Brazilian President Anointed in ‘Temple of Solomon’ as Ruler of Brazil

September 25, 2019

3 min read

Brazilian President Jair Bolosnaro recently visited the Temple of Solomon, a church built as a replica of the original Temple of Solomon that once stood in Jerusalem. The purpose of his visit was literally “Messianic”: to be anointed as the leader in the manner that King David was anointed with oil by the Prophet Samuel.

The Temple of Solomon (Templo de Salomão in Portuguese) of the Universal Church Kingdom of God denomination was truly a magnificent setting for the presidential event. After four years of construction at a cost of $300 million, the Temple of Solomon was Inaugurated in July 2014. The building is four times the size of the original but precise in every detail. More than 17 million visitors have passed through its doors since it opened.

Bolsonaro was anointed by Bishop Edir Macedo during the first Sunday service of September in front of 10,000 people who filled the main sanctuary. 

“The Lord has chosen this man to lead the more than 210 million people in this country,” Bishop Macedo said as the president knelt in preparation for the ceremony. “The Lord knows that our work has been dedicated to the suffering, and we have been imbued with faith to consecrate him and to pour out the oil that represents God’s spirit over his head. We are sure that through [President Bolsonaro] the Lord will guide the nation.”

The Hebrew word משיח (Mashiach) which is literally “the one anointed with oil.” The custom of anointing with oil is a ritual act designed to elevate those designated for priestly, royal or sometimes even prophetic roles (such as the prophet Elisha). It is mistranslated as ‘Messiah’ in some parts of the Bible.

Bolsonaro is a member of the Roman Catholic Church while his wife and a son of his are Evangelical Christians. However, according to The New Yorker reporter Jon Lee Anderson, “he had himself baptized as an evangelical [Protestant] early in his campaign, by being ceremonially dunked in the Jordan River.”He is reported to have attended a Baptist church for 10 years.

The event also marked a personal milestone for the president, marking exactly one year since he survived being stabbed at a campaign event.

The Bishop added a prayer that many people from nations around the world would feel necessary in their own countries. 

“We must keep praying for our president,” Bishop Macedo said. “All of the media is against him, and I understand. [The church] also experiences the hell of the media and its plots. But I am here, and the president will be there and we will never break.”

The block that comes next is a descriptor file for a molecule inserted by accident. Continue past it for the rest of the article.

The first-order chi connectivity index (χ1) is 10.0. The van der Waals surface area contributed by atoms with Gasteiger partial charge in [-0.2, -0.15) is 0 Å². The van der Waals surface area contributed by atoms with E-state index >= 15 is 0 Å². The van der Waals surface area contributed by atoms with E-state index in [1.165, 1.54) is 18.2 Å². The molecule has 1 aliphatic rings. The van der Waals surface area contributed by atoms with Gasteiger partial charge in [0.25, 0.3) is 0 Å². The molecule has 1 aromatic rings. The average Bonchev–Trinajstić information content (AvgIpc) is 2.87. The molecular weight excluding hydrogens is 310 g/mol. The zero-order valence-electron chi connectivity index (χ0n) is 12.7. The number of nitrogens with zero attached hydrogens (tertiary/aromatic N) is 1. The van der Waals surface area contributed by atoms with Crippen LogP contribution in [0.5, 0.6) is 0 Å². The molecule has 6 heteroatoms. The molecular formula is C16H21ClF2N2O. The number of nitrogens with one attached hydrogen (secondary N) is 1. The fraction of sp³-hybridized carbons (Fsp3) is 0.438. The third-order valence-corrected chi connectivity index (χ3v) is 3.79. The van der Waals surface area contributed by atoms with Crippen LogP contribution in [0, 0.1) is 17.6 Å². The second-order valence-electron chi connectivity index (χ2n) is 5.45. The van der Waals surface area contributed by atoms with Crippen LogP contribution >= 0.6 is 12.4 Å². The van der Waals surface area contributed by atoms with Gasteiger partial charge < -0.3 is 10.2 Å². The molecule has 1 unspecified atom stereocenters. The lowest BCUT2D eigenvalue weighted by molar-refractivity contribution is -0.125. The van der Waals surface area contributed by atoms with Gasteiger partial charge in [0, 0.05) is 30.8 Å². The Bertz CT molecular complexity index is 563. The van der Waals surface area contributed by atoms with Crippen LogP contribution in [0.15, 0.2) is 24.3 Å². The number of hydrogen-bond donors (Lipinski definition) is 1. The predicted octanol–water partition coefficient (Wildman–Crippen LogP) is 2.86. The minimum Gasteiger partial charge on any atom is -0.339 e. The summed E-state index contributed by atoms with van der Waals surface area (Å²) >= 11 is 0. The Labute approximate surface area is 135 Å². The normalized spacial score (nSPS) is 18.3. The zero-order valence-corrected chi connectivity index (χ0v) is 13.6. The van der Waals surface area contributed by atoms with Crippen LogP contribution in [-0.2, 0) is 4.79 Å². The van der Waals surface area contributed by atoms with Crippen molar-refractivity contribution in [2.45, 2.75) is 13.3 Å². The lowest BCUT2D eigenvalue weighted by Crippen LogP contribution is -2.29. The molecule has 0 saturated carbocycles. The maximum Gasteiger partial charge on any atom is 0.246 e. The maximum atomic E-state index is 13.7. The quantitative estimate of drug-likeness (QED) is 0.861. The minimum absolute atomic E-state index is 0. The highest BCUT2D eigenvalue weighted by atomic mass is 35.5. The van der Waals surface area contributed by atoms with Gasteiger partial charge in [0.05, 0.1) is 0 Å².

Bolsonaro was visibly moved, wiping away tears during the ceremony. Asked what he found most striking during the special visit to Solomon’s Temple, the president said: 

“First, it was Bishop Macedo’s humble person, because he has a large image for those who do not know him, but in fact, he is a humble personality. He is sincere and God-fearing. Moreover, this place where I am is meant to tell those who believe they can achieve their goals. I have been to Israel twice, and being here is like returning to that temple, being here in this place.”Bolsonaro, former Captain in Brazil’s army, has a strong following among the right-wing and religious voters in Brazil and for this reason, is frequently compared to U.S. President Donald Trump.  In a 2017 speech, Brazil’s new president stated, “God above everything. There is no such thing as this secular state. The state is Christian and the minority will have to change if they can.”

Rabbi Yosef Dayan, a member of the Sanhedrin and a descendant of King David, was enthusiastic, noting that the anointing of a leader of one of the 70 nations was a “landmark event at a significant juncture in history.”

“This is something the Jews could learn from the non-Jews,” Rabbi Dayan told Breaking Israel News. “Israel was established with a non-Biblical government and now, with the mess created by these last two elections, we see that it simply does not work.”

The rabbi noted that the Sanhedrin is currently running a conference for an Organization of 70 Nations intended to replace the United Nations.

“Of course there is a divine aspect in nationalism and the nation,” Rabbi Dayan said. “The leader embodies the entire nation and if it is to be a nation under God, he needs to reflect this.”

Unlike previous administrations in Brazil, Bolsonaro is vocally pro-Israel. He paid a four-day visit to Israel in February, earning the ire of the Palestinians by praying at the Western Wall. 

A controversial figure, he won the second round of voting with 55 percent of the votes after failing to achieve the required 50 percent in the first round.  His political positions are identical to those of right-wing politicians in the U.S. (pro-life, pro-gun, anti-same-sex marriage). He also opposes immigration, particularly from Haiti, Africa and the Middle East. He openly praises President Trump, to whom he has been compared by the media, and, like Trump, he is frequently lambasted in the media for his off the cuff remarks.

Also like Trump, Bolosnaro made a yet-to-be-realized campaign promise to move his country’s embassy to Jerusalem and to close the PLO’s office in his country’s capital.




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